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On July 30, the Hakeem family held a vigil on the sidewalk at 930 Davis St., six years to the day after the murder of brothers Azim Hakeem, 38, and Mobeen Hakeem, 34. Their sister, Farheen Hakeem, and their mother, Mahjabeen Hakeem, lit candles and talked to television news crews and the RoundTable. They expressed disappointment with the Evanston Police Department’s investigation.
On July 30, 2013, Evanston police found the bodies of the Hakeem brothers in the basement of Evanston Pipe & Tobacco, 923 Davis St. Each brother suffered multiple gunshot wounds, one was shot seven times, the other five times, said Farheen Hakeem at the vigil. The pipe and tobacco shop was a family business that had operated at the same location for more than 30 years. The brothers worked at the shop for many years.
Late that Mahjabeen Hakeem became concerned when she could not reach her sons. She found that the outside door to the pipe and tobacco shop was padlocked. She called police, who conducted a premises check and found the bodies.
“There was no indication that a robbery had taken place at the scene,” said Commander Jay Parrott of the Evanston Police Department at the time.
In December 2013, the Evanston Police Department identified a suspect, an Evanston man who had robbed a bank in downtown Evanston and was shot and killed by police after police said he refused to drop a gun. Cmdr. Parrott said they found an identification card of one of the brothers and a Social Security card of the other brother in a storage locker used by the suspect. The storage locker, which was in the suspect’s condo building, was not owned or rented by him, but was used by him, Commander Ryan Glew told the RoundTable.
Police said they also found a shell casing in the locker that was consistent with the shell casings found at the scene. Cmdr. Glew told the RoundTable that the Illinois Crime Lab determined that the shell casing found in the storage locker matched those found at the murder scene. But the Commander told the RoundTable that Illinois Crime Lab also found that the suspect’s DNA and fingerprints did not match the DNA and fingerprints collected at the murder scene. He added that the murderer could have taken steps to avoid leaving DNA and fingerprints at the scene.
Police also said they determined that the suspect had bought a pistol that was the same type of weapon they believed was used in the murders, but they were not able to locate the pistol. The handgun the suspect was holding when he was shot by police was not the type of weapon used in the murders of the Hakeem brothers.
Farheen Hakeem told reporters at the vigil last week that the person identified by police as a suspect in December 2013 might have been involved, but she did not think he was the one who murdered her brothers. She said, “There is not enough evidence to convince us he was the murderer.” She said the suspect apologized to the bank teller he was robbing, and he did not seem like the type of person who would murder someone by shooting them multiple times. She added there was no motive, and that police did not find the weapon.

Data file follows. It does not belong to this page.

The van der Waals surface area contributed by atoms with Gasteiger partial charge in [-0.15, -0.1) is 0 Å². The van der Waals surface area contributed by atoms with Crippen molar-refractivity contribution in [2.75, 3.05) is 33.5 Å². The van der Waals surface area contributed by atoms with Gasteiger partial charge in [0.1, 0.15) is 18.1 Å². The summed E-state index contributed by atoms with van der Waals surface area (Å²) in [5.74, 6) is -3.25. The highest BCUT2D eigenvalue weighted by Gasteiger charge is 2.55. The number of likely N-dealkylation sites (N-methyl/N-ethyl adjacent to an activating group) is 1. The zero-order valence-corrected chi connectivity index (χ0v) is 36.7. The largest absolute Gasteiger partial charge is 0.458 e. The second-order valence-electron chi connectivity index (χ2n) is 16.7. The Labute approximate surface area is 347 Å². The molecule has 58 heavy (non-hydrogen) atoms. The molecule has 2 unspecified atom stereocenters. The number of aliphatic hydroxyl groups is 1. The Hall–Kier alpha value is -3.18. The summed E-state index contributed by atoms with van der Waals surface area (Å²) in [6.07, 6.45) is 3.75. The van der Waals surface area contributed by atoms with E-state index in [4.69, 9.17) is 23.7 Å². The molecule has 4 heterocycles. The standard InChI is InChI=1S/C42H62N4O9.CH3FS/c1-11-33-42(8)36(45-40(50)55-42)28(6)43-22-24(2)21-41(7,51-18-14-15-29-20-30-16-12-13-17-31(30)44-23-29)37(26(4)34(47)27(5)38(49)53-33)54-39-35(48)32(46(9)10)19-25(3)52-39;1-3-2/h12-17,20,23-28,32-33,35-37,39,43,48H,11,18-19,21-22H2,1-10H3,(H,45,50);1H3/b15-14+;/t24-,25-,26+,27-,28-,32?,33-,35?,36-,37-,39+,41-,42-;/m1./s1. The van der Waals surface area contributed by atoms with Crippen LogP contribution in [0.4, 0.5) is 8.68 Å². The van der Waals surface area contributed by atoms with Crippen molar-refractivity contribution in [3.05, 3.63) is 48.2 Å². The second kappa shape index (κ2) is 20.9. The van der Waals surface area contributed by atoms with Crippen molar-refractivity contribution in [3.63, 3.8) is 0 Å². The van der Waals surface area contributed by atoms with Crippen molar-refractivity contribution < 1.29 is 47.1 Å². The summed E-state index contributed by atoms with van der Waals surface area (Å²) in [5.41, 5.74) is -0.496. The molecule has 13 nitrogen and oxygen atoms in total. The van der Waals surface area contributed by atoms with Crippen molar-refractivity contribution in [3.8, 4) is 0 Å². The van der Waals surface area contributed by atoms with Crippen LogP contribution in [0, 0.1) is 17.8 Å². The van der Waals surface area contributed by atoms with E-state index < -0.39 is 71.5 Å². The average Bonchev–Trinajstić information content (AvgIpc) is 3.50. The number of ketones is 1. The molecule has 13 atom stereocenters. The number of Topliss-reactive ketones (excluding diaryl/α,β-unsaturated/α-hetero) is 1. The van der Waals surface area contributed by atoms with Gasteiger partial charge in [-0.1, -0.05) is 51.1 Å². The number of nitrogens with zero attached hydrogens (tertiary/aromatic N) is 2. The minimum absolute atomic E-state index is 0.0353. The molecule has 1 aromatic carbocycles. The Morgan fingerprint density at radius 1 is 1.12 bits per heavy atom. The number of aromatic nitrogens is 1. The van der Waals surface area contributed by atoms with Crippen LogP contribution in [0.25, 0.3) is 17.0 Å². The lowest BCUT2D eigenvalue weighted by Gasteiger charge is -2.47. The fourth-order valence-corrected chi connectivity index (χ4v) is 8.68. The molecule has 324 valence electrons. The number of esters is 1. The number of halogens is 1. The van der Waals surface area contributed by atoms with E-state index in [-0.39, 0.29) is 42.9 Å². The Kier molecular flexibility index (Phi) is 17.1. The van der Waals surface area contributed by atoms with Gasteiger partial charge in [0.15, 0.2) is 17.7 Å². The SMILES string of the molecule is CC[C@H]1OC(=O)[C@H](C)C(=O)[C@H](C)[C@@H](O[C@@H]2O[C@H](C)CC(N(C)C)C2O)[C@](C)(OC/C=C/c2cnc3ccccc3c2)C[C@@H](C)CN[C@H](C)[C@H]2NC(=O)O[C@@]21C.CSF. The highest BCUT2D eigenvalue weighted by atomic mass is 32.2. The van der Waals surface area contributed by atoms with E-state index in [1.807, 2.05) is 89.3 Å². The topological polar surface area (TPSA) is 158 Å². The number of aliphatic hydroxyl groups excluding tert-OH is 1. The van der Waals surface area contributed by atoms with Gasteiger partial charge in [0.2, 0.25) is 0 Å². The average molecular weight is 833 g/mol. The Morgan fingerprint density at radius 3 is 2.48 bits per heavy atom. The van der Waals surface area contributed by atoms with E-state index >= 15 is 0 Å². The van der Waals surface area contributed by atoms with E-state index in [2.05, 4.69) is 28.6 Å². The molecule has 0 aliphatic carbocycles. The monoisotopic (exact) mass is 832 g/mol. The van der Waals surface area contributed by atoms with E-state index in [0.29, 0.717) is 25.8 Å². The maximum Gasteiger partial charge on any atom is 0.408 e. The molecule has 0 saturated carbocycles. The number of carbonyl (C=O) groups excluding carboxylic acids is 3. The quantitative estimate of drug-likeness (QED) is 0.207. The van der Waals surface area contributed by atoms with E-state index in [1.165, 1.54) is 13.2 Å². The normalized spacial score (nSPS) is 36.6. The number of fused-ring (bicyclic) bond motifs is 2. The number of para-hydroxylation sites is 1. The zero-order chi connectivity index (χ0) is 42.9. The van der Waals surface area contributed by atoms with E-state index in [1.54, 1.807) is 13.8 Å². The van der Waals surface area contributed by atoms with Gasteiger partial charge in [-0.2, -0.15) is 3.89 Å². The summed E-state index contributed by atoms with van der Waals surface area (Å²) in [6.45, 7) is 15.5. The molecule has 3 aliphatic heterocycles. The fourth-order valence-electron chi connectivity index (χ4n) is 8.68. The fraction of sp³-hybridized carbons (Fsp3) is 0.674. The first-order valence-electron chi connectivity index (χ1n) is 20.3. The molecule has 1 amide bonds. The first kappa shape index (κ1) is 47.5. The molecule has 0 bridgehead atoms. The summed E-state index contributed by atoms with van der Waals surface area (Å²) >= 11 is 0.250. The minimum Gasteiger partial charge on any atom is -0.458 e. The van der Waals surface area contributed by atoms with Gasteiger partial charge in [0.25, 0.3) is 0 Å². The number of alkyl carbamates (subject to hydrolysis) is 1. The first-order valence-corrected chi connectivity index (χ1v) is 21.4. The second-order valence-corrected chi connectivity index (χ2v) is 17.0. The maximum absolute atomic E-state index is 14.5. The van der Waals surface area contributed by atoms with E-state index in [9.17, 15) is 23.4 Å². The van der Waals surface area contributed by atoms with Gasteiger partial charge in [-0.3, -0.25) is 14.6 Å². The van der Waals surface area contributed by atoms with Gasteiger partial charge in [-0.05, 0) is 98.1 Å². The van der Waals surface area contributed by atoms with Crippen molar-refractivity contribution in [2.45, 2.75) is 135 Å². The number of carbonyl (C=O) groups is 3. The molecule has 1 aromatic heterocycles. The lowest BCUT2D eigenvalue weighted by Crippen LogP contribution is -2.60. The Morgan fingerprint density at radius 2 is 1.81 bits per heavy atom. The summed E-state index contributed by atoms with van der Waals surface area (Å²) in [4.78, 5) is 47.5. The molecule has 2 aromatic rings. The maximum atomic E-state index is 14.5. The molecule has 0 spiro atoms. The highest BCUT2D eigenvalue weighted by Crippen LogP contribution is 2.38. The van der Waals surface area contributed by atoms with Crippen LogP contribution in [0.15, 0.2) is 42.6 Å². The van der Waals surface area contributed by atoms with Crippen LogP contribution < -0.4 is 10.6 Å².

Mahjabeen Hakeem added, “He was a robber. He is not a killer.” She added that nothing was taken from the store, “not even a penny.”
“I want information,” said Farheen Hakeem. “I want to know what happened to my brothers. I very much believe my brothers’ killer is still out there.”
She said she thinks there are three people who should be investigated, and added that she felt that the Police Department did not take the case seriously because her brothers were Muslims.
Cmdr. Ryan Glew told the RoundTable on July 31, 2019 and he told Farheen Hakeem in a letter dated May 21, 2019, that police could not determine if the suspect police identified was the only person involved, that the case was not closed, and that any new information would be investigated and followed up on.
He told the RoundTable, “We investigate all cases with the same amount of diligence and thoroughness, without regard to the race or religion of the victim or offender.”
He said that the North Regional Major Crimes Task Force was brought in and assisted in the investigation of the murders of the Hakeem brothers for 10 days, which is the maximum that the task force will assist. After that, Evanston police detectives continued the investigation. He estimated that more than 3,000 hours were spent investigating the murders, not counting the time spent on forensics.